Kamloops this Week

Thompson Rivers University to ban use of marijuana on campus

But Thompson Rivers University says alcohol and tobacco use will still be permitted in designated areas.

  • Oct. 9, 2018 2:50 p.m.

Kamloops This Week

Thompson Rivers University has officially banned smoking recreational marijuana on campus and bringing pets inside its buildings.

But use of alcohol and tobacco will still permitted in designated areas.

Effective Oct. 17, in conjunction with the federal government’s legalization of recreational pot, smoking marijuana on campus will remain prohibited, the university announced in a letter to students on Friday.

The university also warned students, faculty and staff that effective Nov. 24, their pets will no longer be permitted indoors. The furry companions will, however, still be allowed to walk the grounds, but will need to be under constant supervision and leashed. Dogs brought in for Therapy Thursday, animals in the animal health technology program and certified guide dogs will be exempt from being left outside.

Related: TRU moves to outlaw cannabis use

Related: Entrepreneurs cook up edible pot products despite legalization delay

There are also exceptions being made for smoking medicinal marijuana on campus. Anyone who has a prescription will be permitted to smoke their cannabis in designated areas, but it’s not clear yet if those will be the same locations where cigarette smoking is permitted. People can also use cannabis on campus for research and teaching purposes provided they have written approval from the dean of their particular department.

During a consultation phase on the marijuana policy, which spanned from May to mid-September, the university received comments that it should treat cannabis and tobacco equally and prohibit tobacco use and vaping as well.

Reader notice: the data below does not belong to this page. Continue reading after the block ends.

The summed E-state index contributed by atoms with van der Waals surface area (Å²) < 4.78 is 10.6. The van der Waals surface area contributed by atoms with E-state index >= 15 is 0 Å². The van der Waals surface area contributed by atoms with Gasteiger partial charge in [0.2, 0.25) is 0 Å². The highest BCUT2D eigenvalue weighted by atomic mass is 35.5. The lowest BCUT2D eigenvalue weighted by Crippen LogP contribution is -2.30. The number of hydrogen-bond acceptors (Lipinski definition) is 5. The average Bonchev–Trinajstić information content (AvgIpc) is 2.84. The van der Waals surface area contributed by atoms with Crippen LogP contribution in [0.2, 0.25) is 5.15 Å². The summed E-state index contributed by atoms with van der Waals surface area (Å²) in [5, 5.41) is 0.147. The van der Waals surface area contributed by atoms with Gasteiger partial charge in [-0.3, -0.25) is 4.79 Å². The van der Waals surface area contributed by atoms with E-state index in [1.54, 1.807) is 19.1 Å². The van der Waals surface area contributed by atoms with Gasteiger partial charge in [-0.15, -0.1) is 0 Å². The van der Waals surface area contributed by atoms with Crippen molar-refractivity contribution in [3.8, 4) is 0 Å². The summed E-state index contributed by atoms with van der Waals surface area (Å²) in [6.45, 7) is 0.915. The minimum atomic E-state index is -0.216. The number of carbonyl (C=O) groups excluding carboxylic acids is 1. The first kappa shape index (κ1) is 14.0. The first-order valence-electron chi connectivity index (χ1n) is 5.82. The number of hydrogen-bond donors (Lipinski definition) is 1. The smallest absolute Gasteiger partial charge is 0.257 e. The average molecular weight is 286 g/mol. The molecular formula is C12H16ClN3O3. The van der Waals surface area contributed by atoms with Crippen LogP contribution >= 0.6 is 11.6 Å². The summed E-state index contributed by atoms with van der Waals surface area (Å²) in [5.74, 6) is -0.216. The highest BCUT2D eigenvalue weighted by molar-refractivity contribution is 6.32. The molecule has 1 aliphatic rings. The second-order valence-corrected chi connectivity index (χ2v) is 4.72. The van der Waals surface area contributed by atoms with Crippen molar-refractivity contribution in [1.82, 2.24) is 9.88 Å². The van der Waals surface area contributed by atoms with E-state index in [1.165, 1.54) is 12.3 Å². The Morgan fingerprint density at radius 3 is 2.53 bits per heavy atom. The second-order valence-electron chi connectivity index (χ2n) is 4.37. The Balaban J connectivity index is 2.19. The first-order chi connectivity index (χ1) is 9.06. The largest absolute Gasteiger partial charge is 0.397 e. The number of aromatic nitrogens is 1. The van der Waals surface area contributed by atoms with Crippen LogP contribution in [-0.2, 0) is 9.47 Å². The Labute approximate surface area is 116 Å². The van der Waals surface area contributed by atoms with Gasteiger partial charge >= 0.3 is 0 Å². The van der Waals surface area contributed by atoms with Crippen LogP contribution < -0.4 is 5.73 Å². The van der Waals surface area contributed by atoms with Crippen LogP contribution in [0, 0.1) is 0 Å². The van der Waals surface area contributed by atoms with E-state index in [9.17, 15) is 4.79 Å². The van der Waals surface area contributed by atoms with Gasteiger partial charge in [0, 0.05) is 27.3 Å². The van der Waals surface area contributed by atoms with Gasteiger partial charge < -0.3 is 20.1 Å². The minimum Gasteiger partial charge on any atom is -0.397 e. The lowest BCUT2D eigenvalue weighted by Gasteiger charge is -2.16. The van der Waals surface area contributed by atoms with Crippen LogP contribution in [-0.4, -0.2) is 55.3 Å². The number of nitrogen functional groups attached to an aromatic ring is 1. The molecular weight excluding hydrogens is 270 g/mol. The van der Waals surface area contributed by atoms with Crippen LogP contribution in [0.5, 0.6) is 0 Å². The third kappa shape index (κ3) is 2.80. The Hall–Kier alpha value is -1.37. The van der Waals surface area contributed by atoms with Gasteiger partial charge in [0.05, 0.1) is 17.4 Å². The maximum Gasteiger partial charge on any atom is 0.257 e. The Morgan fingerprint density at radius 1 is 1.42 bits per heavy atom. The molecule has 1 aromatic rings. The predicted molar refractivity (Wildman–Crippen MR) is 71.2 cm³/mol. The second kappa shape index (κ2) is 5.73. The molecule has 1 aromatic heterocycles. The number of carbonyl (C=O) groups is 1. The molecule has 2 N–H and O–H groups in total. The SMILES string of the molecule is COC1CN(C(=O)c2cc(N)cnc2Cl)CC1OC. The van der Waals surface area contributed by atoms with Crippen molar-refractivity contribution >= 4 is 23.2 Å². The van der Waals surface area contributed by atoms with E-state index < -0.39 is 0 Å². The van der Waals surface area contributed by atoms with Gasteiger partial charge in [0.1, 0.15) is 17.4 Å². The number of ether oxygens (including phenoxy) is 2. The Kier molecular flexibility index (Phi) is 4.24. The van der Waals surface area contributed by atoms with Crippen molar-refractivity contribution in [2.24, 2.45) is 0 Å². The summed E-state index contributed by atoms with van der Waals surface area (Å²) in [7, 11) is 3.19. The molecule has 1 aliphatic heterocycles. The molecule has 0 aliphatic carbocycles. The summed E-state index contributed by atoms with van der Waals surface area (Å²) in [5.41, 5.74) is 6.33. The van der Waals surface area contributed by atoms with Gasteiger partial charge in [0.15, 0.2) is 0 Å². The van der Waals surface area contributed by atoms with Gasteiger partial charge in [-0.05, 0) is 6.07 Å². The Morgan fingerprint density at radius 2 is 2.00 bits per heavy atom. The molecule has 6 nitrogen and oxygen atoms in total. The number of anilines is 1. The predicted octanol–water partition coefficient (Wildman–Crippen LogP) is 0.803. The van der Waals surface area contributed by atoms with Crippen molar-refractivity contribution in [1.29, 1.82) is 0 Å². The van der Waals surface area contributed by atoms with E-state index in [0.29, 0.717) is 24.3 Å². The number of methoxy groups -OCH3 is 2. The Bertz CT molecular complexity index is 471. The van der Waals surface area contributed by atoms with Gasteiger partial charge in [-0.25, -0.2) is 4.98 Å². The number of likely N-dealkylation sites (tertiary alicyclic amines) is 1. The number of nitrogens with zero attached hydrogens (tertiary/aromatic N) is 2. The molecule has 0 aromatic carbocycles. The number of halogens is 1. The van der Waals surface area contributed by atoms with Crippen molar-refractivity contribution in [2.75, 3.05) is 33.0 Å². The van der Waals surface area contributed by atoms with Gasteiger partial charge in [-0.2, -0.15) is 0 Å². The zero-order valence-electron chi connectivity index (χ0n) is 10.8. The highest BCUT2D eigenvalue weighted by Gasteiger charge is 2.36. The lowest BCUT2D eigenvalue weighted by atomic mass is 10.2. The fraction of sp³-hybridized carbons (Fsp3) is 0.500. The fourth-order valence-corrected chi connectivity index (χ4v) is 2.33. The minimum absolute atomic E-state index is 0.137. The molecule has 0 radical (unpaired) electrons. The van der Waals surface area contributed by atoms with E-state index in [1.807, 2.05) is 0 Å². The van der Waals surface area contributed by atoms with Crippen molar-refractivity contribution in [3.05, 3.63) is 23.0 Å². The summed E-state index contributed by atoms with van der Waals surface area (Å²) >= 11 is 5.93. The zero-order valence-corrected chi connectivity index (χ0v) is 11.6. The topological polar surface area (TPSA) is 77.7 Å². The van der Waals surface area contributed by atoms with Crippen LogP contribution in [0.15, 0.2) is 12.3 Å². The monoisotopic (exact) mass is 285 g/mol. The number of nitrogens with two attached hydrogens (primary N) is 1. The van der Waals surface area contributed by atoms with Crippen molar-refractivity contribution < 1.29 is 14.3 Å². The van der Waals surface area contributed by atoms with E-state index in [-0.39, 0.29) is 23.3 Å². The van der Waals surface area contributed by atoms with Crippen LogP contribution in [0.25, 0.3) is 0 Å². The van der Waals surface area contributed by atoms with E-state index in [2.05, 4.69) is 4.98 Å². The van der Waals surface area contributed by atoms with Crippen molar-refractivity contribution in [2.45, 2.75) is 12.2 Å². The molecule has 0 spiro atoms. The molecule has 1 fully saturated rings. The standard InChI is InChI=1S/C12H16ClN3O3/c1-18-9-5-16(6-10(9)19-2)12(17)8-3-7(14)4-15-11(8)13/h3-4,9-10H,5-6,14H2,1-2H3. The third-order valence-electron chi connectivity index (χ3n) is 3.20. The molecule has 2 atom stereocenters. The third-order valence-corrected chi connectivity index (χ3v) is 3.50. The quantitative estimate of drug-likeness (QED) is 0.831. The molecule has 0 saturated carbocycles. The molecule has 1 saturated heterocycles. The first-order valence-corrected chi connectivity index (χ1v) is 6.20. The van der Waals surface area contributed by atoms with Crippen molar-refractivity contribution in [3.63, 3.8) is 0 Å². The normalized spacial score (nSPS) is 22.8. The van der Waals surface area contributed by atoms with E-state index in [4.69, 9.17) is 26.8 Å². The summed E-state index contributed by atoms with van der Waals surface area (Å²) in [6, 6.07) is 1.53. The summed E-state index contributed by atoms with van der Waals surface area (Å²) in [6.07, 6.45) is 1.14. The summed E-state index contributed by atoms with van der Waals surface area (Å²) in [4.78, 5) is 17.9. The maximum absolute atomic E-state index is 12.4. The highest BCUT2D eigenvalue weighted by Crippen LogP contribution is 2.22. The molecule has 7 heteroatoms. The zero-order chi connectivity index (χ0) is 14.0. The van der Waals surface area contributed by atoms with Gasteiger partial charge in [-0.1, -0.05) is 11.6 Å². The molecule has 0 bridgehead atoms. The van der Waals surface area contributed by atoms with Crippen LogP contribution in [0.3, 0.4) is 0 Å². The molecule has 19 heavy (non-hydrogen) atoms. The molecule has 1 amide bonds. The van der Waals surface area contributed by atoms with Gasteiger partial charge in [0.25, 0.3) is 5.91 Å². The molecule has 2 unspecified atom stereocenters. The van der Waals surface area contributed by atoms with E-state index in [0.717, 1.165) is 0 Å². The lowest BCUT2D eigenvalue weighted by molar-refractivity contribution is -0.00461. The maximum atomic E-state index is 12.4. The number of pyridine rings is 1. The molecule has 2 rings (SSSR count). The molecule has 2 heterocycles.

Christine Bovis-Cnossen, TRU’s interim university president said the idea of a smoke-free campus isn’t off the table for the future.

“We probably want to let this policy bed down over the next six months and then take a look at it in the future,” Bovis-Cnossen said.

The move to add a ban on smoking cannabis to its policy on alcohol and tobacco was the university’s specific and deliberate response to pending legalization, Bovis-Cnossen said, noting the university initially considered including tobacco in the smoking ban, but wants to conduct more specific consultation in that area before opting to go that route.

Like us on Facebook and follow us on Twitter.

Just Posted

Terrace users on Facebook post warnings about vehicle break-ins

RCMP say it’s important to always lock your doors

Oil tanker ban to be reviewed by committee

Indigenous groups for and against Bill C-48 travel to Ottawa to influence the Senate’s decision

Tyler Dozzi breaks national record, ‘running like a madman’

Terrace runner sets new time in Boston in his last U20 race

Most intervenor requests in crucial natural gas pipeline case rejected

At stake is whether gas pipeline to LNG Canada plant should fall under federal jurisdiction

VIDEO: RCMP stop traffic with candy canes to remind drivers not to drink and drive

Police want to prevent any bad choices from being made this holiday season

Cannabis gift ideas for this holiday season

Put the green in happy holidays, now that cannabis is legal in Canada

Supreme Court upholds Canada’s right to reargue facts in assisted-dying case

Julia Lamb and the B.C. Civil Liberties Association are spearheading a challenge of the law

B.C. company facing several charges in 2017 chicken abuse case

CFIA investigation leads to 38 charges against Elite Farm Services and Ontario-based Sofina Foods

Woman forcibly confined, sexually assaulted between Creston and Cranbrook

The suspect forced the woman into her vehicle before driving along Highway 3

‘I thought I was dead as soon as I saw the gun’

Keremeos gas station attendant tells story about man with gun coming to store

‘People talk about deep sadness:’ Scientists study climate change grief

Some call it environmental grief, some call it solastalgia — a word coined for a feeling of homesickness when home changes around you.

As protectors abandon Trump, investigation draws closer

Cohen was sentenced Wednesday to three years in prison for an array of crimes.

Senate delays start of sittings in new home, delaying start of broadcasts

The Senate and House of Commons are moving into temporary homes for the next decade as a result of long-planned and badly needed renovations to the Centre Block.

UK leader seeks EU lifeline after surviving confidence vote

EU leaders gather for a two-day summit, beginning Thursday, which will center on the Brexit negotiations.

Most Read